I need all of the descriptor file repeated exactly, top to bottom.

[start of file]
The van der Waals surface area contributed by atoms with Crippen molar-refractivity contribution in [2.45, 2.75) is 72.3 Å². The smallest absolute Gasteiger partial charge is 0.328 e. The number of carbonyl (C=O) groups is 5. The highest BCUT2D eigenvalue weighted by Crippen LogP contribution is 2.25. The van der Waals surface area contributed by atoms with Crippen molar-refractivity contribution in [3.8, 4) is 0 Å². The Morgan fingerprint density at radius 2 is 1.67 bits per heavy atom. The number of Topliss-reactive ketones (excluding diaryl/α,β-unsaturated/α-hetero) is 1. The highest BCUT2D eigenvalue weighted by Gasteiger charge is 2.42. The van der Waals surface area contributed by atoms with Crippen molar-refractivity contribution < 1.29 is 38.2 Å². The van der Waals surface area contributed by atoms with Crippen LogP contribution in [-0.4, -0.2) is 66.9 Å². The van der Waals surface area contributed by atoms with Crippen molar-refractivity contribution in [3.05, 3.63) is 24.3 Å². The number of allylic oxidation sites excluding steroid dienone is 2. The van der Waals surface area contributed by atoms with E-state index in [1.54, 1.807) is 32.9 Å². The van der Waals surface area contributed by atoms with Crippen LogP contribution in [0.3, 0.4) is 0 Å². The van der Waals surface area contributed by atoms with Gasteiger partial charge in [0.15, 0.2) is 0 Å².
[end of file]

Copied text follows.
The van der Waals surface area contributed by atoms with Crippen molar-refractivity contribution in [2.45, 2.75) is 72.3 Å². The smallest absolute Gasteiger partial charge is 0.328 e. The number of carbonyl (C=O) groups is 5. The highest BCUT2D eigenvalue weighted by Crippen LogP contribution is 2.25. The van der Waals surface area contributed by atoms with Crippen molar-refractivity contribution in [3.8, 4) is 0 Å². The Morgan fingerprint density at radius 2 is 1.67 bits per heavy atom. The number of Topliss-reactive ketones (excluding diaryl/α,β-unsaturated/α-hetero) is 1. The highest BCUT2D eigenvalue weighted by Gasteiger charge is 2.42. The van der Waals surface area contributed by atoms with Crippen molar-refractivity contribution < 1.29 is 38.2 Å². The van der Waals surface area contributed by atoms with Crippen LogP contribution in [-0.4, -0.2) is 66.9 Å². The van der Waals surface area contributed by atoms with Crippen molar-refractivity contribution in [3.05, 3.63) is 24.3 Å². The number of allylic oxidation sites excluding steroid dienone is 2. The van der Waals surface area contributed by atoms with E-state index in [1.54, 1.807) is 32.9 Å². The van der Waals surface area contributed by atoms with Crippen LogP contribution in [0.3, 0.4) is 0 Å². The van der Waals surface area contributed by atoms with Gasteiger partial charge in [0.15, 0.2) is 0 Å².